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Friday, February 16, 2007

Where's that Keyboard?

This is NOT a good reason for server downtime!

You might think that your network administrator might know enough to have all systems plugged into KVMs or at least ensure they have a BIOS that can be configured to ignore keyboard errors. It becomes troublesome when the responsibility is shifted to the people at the off-site datacentre, but that may have been the case. Frankly, that's the risk of allowing the employees of the datacentre touch your equipment, they don't have the same level of ownership that your own staff do.

Either way, a friend of mine expressed great frustration when a high-priority server rebooted due to a fault and didn't come back because someone had left it detatched from it's keyboard.

Thursday, February 08, 2007

Production vs. Non-Production

A friend of mine had a discussion with his server guy this week about a virtual production server that is running on the development VMWare ESX server. While he told me that the server generally performs well on that box, there are procedural, logical, and policy reasons for running a production VM on a production ESX host. It has been in production for over 4 months and it's about time for this to be resolved.

In addition to this issue, the users in Arizona can't see the staging server to test/base approvals upon without being handed a convoluted internal address or IP Address. My friend's desire to simplify this approval testing by introducing a convenient name is hindered by technical issues, and he eventually resigns the fight.

The following is an IM conversation regarding the situations.


Developer: 2 Questions
Developer: When is the AppOne Production server moving?

Server Support: it will move.
Server Support: no rush..

Developer: Is the AppOneStage URL available from Arizona yet?

Server Support: i think, we spoke on this 2nd issue as well. We have work around which is host file.
Server Support: current setup is very weird.
Server Support: they have local work group joined computers.

Developer: Ok... I'd like to be able to have them use stage, easily. Anyone there.

Server Support: they have issues resolving dns names, only work around we have is to use host file, which is not best solution but at this time. nothing we could offter them right away which will solve the issue.
Server Support: regards to moving production AppOne off of Dev LUN, this will happen but as I understand, it's not causing any issues where it's running it from.
Server Support: bigger issue regards to that move is, it can not happen during the day time. last I spoke call center is open till 11pm and I can't keep my self awake till that time.
Server Support: only day we have is Sunday, I will try to juggle some time on Sunday to do this task

Developer: okay I'll stop asking for either of these... but will say that the Production AppOne box SHOULD be on a production server and that's where I'd like to see it as my preference.
Server Support: I totally Understand, but as user and person supporting it, doesn't' really care where it's running it from. Just pretend you never heard it was running on the DEV LUN.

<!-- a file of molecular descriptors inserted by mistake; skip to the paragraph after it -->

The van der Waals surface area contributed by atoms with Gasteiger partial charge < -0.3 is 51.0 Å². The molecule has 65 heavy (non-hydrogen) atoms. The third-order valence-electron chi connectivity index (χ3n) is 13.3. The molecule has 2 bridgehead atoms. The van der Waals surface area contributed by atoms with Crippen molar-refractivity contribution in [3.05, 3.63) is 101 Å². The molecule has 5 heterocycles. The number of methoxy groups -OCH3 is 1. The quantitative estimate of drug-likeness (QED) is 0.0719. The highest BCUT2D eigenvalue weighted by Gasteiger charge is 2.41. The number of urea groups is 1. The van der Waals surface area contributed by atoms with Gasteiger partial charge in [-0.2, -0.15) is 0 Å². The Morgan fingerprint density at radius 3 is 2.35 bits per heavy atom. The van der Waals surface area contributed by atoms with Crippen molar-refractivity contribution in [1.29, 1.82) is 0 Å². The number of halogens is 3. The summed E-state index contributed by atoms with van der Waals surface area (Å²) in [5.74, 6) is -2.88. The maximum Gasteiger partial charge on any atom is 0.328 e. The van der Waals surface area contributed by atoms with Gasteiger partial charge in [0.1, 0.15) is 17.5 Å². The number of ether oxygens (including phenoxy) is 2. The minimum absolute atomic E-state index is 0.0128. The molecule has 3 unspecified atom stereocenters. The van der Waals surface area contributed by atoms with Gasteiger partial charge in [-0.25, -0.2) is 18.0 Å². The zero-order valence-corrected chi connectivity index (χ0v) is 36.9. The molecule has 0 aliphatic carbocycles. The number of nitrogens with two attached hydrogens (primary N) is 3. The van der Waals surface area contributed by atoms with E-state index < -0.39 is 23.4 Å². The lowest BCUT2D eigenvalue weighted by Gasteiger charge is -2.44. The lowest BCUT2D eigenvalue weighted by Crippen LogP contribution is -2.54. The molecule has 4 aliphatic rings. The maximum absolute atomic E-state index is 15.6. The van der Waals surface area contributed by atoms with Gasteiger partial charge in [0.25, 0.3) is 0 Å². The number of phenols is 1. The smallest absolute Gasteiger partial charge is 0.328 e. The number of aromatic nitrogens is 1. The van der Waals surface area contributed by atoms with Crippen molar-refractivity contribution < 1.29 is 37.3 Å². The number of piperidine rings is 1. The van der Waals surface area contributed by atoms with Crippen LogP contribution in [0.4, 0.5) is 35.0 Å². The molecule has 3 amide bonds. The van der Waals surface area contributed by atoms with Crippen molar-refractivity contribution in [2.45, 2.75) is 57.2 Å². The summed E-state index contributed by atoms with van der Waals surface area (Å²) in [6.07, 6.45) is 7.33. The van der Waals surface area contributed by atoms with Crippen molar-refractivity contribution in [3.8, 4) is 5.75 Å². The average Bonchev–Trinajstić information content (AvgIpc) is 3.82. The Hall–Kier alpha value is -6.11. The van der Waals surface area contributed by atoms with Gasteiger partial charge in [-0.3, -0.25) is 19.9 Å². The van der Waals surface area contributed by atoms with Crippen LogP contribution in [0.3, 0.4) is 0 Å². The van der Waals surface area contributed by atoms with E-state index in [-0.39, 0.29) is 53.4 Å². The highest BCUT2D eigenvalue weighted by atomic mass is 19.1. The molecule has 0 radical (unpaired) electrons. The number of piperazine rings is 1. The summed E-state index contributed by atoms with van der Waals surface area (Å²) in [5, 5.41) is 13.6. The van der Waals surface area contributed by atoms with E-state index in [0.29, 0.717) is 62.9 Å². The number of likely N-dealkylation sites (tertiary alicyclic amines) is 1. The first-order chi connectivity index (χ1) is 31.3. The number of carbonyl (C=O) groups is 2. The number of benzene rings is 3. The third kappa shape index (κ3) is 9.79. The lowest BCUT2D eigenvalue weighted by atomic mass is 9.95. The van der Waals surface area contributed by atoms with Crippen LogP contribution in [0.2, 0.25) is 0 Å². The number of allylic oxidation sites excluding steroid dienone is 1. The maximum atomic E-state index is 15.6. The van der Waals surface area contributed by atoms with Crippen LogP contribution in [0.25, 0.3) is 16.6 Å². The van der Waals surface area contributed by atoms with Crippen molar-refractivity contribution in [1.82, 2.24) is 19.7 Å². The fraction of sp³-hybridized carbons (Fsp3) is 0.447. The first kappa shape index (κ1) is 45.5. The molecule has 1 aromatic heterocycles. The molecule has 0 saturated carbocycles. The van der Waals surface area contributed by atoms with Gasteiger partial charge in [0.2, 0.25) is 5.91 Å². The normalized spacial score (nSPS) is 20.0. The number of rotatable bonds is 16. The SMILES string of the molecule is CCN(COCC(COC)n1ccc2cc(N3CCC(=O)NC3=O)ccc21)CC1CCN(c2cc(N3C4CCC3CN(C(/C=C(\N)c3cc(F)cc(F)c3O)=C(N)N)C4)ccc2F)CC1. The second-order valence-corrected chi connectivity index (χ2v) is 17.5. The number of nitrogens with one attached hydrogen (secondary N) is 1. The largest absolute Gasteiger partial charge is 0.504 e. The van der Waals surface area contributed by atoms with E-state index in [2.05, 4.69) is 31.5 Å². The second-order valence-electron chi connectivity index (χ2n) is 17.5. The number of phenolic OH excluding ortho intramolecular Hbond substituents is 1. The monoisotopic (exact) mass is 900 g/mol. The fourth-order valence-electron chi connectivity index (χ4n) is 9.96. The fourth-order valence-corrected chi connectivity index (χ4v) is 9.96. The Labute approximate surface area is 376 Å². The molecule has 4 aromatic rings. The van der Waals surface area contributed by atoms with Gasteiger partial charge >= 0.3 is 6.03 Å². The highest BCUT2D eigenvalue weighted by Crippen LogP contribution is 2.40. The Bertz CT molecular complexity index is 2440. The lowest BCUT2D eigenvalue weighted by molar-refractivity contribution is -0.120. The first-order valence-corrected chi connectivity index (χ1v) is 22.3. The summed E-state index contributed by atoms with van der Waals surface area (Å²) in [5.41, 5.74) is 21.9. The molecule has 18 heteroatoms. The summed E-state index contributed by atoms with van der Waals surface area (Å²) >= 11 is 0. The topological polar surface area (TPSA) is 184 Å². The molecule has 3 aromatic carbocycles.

Developer: How does Arizona get it's DNS?

Server Support: unless someone else is keep asking you for status and you are following it with me, then it's fine.
Server Support: but let's face it, there is no real diff.


Wow... There is a difference, in my books.

Friday, February 02, 2007

Service Metrics Are Your IT Report Card

We all know that user surveys can be baked the way we want, picking and choosing the users you include (or invite) in the survey is not uncommon for smaller, less established, helpdesks. What really shows you're worthy of retention is service metrics on the services and resources your department provides to management.

While some technology groups that measure availability can realize over 99% availability for all services, smaller, less responsible groups would be happy to realize 70% if they knew at all how they were doing. Perhaps they don't understand the benefits of high-availability.

Availability is amount of time all critical services are ready to use and functioning properly to the exclusion of planned downtime (within the Change Window). This Change Window can be quite the advantage when considering that while a full week is 7x24, and some services are truly 7x24 services, most applications in a business are NOT 7x24 instead they are 5x12, or 6x10, or perhaps 5x13+1x10. Any of these scenarios provide windows of opportunity for changes and upgrades, if we consider a business running Monday through Friday from 7AM - 10PM, we can safely consider a Change Window of 6 hours a night and 54 hours over a typical 2-day weekend.

Your measure of availability is against the time outside of those windows, in the above example, we have 84 hours of Production Availability for business systems, that shouldn't be too hard to realize on a regular basis, but things do happen. This does not include web servers and Internet-facing systems, and may not include other systems because there are some systems that demand 7x24 functionality. In these scenarios scheduled windows may be permitted and may deserve the use or provisioning for alternate or redundant hardware.

Tracking your availability, the success of your changes, and reliability of the services you provide may be a painful reminder of your challenges, but they also allow you to set goals to improving your services and becoming (proving you are) a world-class technology group.